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Rule

National Flood Insurance Program; Appeal of Decisions Relating to Flood Insurance Claims

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Information about this document as published in the Federal Register.

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AGENCY:

Federal Emergency Management Agency, DHS.

ACTION:

Final rule.

SUMMARY:

This rule amends and finalizes the Federal Emergency Management Agency's (FEMA's) May 2006 interim rule establishing an appeals process for National Flood Insurance policyholders as required under section 205 of the Bunning-Bereuter-Blumenauer Flood Insurance Reform Act of 2004.

DATES:

This final rule is effective November 13, 2006.

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FOR FURTHER INFORMATION CONTACT:

James Shortley, Director of Claims, Federal Emergency Management Agency, 500 C Street, SW., Washington, DC 20472, (202) 646-3418 (Phone), (202) 646-2818 (facsimile), or James.Shortley@dhs.gov (e-mail).

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SUPPLEMENTARY INFORMATION:

Background

In the face of mounting flood losses and escalating costs of disaster relief to the taxpayers, the National Flood Insurance Program (NFIP) was established by Congress as part of the National Flood Insurance Act of 1968 (the Act). Pub. L. 90-448, Title XII (Aug. 1, 1968), as amended, 42 U.S.C. 4001, et seq. The intent of the NFIP is to reduce future flood damage through community floodplain management ordinances, and to make risk-based flood insurance generally available for property owners. FEMA was designated by Congress to be the administrator of the NFIP.

In 1983, FEMA partnered with the private insurance industry to expand the NFIP policy base. This partnership between FEMA and the private sector property insurance companies is termed the Write Your Own (WYO) Program.

The WYO Program is a cooperative undertaking between the insurance industry and FEMA. The WYO Program allows participating property and casualty insurance companies to issue and service the NFIP Standard Flood Insurance policies (SFIPs) in their own names. FEMA also uses the services of contractors to process NFIP policy information from the WYO Companies and the agents and to service SFIPs sold directly by FEMA. Contractors are sometimes employed by the WYO Companies to handle and adjust claims.

Section 205 of the Bunning-Bereuter-Blumenauer Flood Insurance Reform Act (FIRA) of 2004 (Pub. L. 108-264 (June 30, 2004), 42 U.S.C. 4011) requires FEMA to establish by regulation a formal process for the appeal of decisions of flood insurance claims issued through the NFIP. On May 26, 2006, FEMA issued an interim rule establishing a formal appeals process and soliciting comments from the public. See 71 FR 30294. The process implemented under the interim rule codifies FEMA's existing NFIP appeals practice and enables policyholders to formally appeal the decisions of any insurance agent or adjuster, or insurance company, or any FEMA employee or contractor with respect to their SFIP claims, proofs of loss, and loss estimates.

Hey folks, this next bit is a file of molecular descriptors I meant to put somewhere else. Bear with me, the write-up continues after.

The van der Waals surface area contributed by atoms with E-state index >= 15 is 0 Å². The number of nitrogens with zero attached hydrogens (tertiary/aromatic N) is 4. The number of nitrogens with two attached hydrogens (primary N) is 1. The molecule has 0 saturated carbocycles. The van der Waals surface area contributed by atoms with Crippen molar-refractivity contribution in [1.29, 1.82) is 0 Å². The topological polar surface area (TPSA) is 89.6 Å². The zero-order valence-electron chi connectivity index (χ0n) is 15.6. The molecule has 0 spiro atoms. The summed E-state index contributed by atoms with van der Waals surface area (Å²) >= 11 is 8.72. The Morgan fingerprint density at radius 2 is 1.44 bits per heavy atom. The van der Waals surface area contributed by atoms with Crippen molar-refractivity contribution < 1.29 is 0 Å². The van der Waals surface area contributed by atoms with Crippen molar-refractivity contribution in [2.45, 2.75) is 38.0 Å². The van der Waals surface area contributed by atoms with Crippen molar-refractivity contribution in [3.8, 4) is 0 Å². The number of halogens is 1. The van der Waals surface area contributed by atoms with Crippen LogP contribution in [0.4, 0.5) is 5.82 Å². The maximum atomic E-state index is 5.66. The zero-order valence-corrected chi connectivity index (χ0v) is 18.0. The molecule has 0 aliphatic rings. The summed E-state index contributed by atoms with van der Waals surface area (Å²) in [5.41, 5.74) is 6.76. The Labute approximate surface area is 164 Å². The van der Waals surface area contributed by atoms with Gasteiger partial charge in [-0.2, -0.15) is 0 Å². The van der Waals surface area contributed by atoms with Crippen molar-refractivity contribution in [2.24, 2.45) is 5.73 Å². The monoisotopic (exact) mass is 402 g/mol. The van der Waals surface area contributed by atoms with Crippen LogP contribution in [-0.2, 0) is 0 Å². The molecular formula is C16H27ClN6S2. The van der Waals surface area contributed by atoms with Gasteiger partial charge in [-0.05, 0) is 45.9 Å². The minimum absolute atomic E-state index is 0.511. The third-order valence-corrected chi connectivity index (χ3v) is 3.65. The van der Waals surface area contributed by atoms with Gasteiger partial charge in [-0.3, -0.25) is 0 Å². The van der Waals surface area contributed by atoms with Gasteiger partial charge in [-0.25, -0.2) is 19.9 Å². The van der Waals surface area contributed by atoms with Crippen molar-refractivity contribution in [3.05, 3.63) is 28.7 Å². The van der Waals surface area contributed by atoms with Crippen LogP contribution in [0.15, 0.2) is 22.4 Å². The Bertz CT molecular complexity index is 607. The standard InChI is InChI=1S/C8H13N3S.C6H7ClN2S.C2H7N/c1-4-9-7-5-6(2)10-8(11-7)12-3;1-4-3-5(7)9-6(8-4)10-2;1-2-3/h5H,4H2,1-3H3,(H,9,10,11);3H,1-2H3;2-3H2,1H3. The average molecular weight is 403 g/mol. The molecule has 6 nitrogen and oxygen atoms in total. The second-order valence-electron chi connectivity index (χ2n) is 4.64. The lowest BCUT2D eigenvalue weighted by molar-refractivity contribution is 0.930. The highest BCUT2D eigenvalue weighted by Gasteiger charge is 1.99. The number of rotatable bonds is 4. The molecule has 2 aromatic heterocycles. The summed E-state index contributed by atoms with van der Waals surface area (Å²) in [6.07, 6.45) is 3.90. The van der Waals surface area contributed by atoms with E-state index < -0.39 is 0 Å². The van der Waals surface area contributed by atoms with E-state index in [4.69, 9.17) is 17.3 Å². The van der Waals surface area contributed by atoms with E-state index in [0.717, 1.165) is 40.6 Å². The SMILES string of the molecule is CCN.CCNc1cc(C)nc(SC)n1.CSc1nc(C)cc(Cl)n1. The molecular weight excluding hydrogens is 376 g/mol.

Under the formal appeals process, FEMA will acknowledge receipt of a policyholder's appeal in writing and advise the policyholder if additional information is required in order to fully consider the appeal. FEMA will review the documentation submitted by the policyholder and conduct any necessary additional investigations. FEMA will then advise the policyholder and the appropriate flood insurance carrier of FEMA's decision regarding the appeal.

Discussion

The Act and the SFIP authorize an insured (or policyholder) who is dissatisfied with an insurer's decision to deny a claim, in whole, or part, to file a lawsuit in Federal district court for the disallowed portion of the claim, or invoke the appraisal provision of the SFIP (a procedure to resolve disputes regarding the actual value of covered losses). This rule provides a formal appeals process for resolving flood insurance disputes prior to commencement of litigation.

The appeals process outlined in this rule does not abolish or replace the right to file a lawsuit against the insurer pursuant to the Act (42 U.S.C. 4072), nor does it expand or change the one-year statute of limitation to file suit against the insurer for the disallowed portion of the insured's claim. To avoid potentially conflicting results and duplicative efforts, an insured who files suit against an insurer is prohibited from filing an appeal under this appeals process.

Similarly, this appeals process is not meant to provide an insured with multiple contractual or administrative, pre-litigation remedies. Accordingly, an insured who seeks to resolve issues regarding the actual cash value or, if applicable, replacement cost of damaged property, must elect to resolve this dispute through either the appraisal provision in the SFIP or this appeals process. An insured cannot seek remedy under both processes.

Finally, this rule does not amend or change the conditions necessary to recover under the SFIP. In the case of a flood loss to insured property, the insured must comply with the requirements set out in the SFIP; including, but not limited to, providing the insurer with prompt notice of the loss, submitting a valid proof of loss within 60 days after the loss, cooperating with the adjuster, separating damaged and undamaged property so that the insurer may examine it, and preparing an inventory of damaged personal property. See SFIP, 44 CFR Part 61, App. A(1), Part 61, App. A(2), Part 61, App. A(3).

This appeals process is available after the issuance of the insurer's final claim determination, which is the insurer's written denial, in whole or in part, of the insured's claim. Once the final claim determination is issued, an insured may appeal any action taken by the insurer, FEMA employee, FEMA contractor, insurance adjuster, or insurance agent. An insured must file an appeal within 60 days after receiving the insurer's final claim determination.

Response to Comments

The interim rule requested public comment. FEMA received two written and one oral comment. A summary of the comments received, together with FEMA's responses, is set forth below.

One commenter, U.S. Senator James Bunning, asked that FEMA provide additional information to the public during the appeals process, including stating the grounds for the initial denial of a claim and eventual resolution of any appeal; and identifying a point of contact for claimants so that they can speak with someone at FEMA directly. The Senator also recommended that FEMA provide a timeframe for issuance of a decision on an appeal, as well as what information and documentation should be included in any appeal filed.